Saturday, January 23, 2010

Three Years After

A crowd of around 3,000 people gathered on Tuesday to commemorate the third anniversary of the murder of Hrant Dink, the prominent Turkish Armenian journalist who was slain outside his home by an ultranationalist youth in cooperation with a larger group of ultranationalists speculated to have links to local and national security forces. The Dink murder is speculated to have ties to deep state elements currently being investigated as part of the rather unwieldly and broadly encompassing Ergenekon investigaton. Dink's assassination and the possibility of a wide-reaching coverup have become a rallying cry for progressive reformers. At the end of the commemoration, demonstrators replaced a Sisli street sign reading reading "Ergenekon" with another, re-naming the street for Hrant Dink

The photo posted here is of Dink's assasin, Ogun Samast, and the officers who arrested him. This photo and similar video footage, along with withheld and disappeared evidence and documents like this one proving that security forces iknew about the assassination plot before it took place, have all given reason to think that Dink's assassination involved a large number of people, some perhaps deep within the state structure. The Dink murder trial is still underway, hampered by a variety of difficulties, including the harassment of Dink's family, supporters, and attorneys. Last July, the Prime Ministry Inspection Board released its report of an investigation into security forces' potential neglect/involvement in the Dink assassination. Though critics claimed the Ministry watered it down, the report does indicate that security officials had reason to think the assassination was impending. Much has been made of whether evidence was properly shared with police in Istanbul, and whether officials of the Istanbul Intelligence Unit were also involved.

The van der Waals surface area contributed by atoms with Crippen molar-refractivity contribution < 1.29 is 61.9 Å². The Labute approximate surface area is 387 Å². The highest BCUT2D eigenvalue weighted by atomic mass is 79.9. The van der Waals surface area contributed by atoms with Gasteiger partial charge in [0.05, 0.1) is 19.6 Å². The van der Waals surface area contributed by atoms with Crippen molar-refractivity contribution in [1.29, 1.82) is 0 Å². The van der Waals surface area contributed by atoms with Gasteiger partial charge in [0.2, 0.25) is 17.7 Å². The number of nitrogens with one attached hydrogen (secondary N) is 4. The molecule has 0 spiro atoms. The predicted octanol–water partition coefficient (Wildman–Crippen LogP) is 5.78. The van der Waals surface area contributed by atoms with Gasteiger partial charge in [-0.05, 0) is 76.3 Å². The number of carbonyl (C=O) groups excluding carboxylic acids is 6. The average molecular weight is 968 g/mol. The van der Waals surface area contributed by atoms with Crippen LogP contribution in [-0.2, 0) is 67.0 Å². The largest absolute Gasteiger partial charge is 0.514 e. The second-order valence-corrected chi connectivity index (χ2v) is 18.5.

20 suspects in addition to Samast are also on trial, but in different courts, including eight gendarmerie officers on trial in Trabzon for negligence. Dink's supporters want the trials merged and a comprehensive investigation into all possible elements involved in the murder, arguing that their own future security is also at stake as long as responsible parties enjoy impunity for their crimes. In July, a court in Istanbul ruled against a petition that an investigation be opened into the role of Istanbul Police Chief Celalettin Cerrah and seven other officers, one of many examples cited of officials' refusal to conduct a proper investigation. Friends of Hrant, an organization of Dink's supporters, this week issued a statement reiterating its demands. Lawyers have applied again to the European Court of Human Rights on the grounds that Dink's right to life was violated by the state's failure to protect him, as well as other rights that have been violated in the course of the investigation and trials.

For more on Dink's murder and its aftermath, see this excellent 2009 documentary, "For Hrant, For Justice," by Umit Kivanc. (Thanks to Jenny White and Bulent, who posts on this blog as well.)

UPDATE I (1/27) -- In a speech commemorating Hrant Dink, Canadian journalist and human rights activist Naomi Klein used the podium to argue the government of Turkey gives Israel a public relations weapon when it violates the rights of Kurds and Armenians while at the same time criticizing Israel. A strong critic of Israel, Klein lauded Prime Minister Erdogan's denunciations of Israeli war crimes, but noted what she considers the hypocrisy of the Turkish government's position. Hürriyet ran a piece covering the speech, though I doubt it got more attention outside of the English-language press.

UPDATE II (2/8) -- The investigation launched by the Interior Ministry at the behest of the Prime Ministry Inspection Board has cleared 19 police officers working in the National Police department's intelligence unit and the Trabzon local police. The Prime Ministry Inspection Board prompted the investigation at the petition of Dink's wife.

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